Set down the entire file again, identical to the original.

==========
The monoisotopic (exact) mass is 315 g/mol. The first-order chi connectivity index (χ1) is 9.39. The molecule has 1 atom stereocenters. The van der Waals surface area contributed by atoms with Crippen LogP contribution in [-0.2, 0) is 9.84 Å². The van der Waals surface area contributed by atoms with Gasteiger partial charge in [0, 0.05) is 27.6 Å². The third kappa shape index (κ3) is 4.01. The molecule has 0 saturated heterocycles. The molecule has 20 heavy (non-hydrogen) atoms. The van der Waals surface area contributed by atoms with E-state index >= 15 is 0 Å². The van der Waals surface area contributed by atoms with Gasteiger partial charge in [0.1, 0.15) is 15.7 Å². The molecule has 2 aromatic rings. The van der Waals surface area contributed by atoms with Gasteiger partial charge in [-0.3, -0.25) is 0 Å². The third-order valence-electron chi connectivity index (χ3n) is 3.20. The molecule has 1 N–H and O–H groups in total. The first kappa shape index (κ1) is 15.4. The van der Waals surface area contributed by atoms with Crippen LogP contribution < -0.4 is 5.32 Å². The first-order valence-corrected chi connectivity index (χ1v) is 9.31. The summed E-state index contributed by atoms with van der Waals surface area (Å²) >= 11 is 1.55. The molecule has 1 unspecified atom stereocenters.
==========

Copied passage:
The monoisotopic (exact) mass is 315 g/mol. The first-order chi connectivity index (χ1) is 9.39. The molecule has 1 atom stereocenters. The van der Waals surface area contributed by atoms with Crippen LogP contribution in [-0.2, 0) is 9.84 Å². The van der Waals surface area contributed by atoms with Gasteiger partial charge in [0, 0.05) is 27.6 Å². The third kappa shape index (κ3) is 4.01. The molecule has 0 saturated heterocycles. The molecule has 20 heavy (non-hydrogen) atoms. The van der Waals surface area contributed by atoms with E-state index >= 15 is 0 Å². The van der Waals surface area contributed by atoms with Gasteiger partial charge in [0.1, 0.15) is 15.7 Å². The molecule has 2 aromatic rings. The van der Waals surface area contributed by atoms with Gasteiger partial charge in [-0.3, -0.25) is 0 Å². The third-order valence-electron chi connectivity index (χ3n) is 3.20. The molecule has 1 N–H and O–H groups in total. The first kappa shape index (κ1) is 15.4. The van der Waals surface area contributed by atoms with Crippen LogP contribution < -0.4 is 5.32 Å². The first-order valence-corrected chi connectivity index (χ1v) is 9.31. The summed E-state index contributed by atoms with van der Waals surface area (Å²) >= 11 is 1.55. The molecule has 1 unspecified atom stereocenters.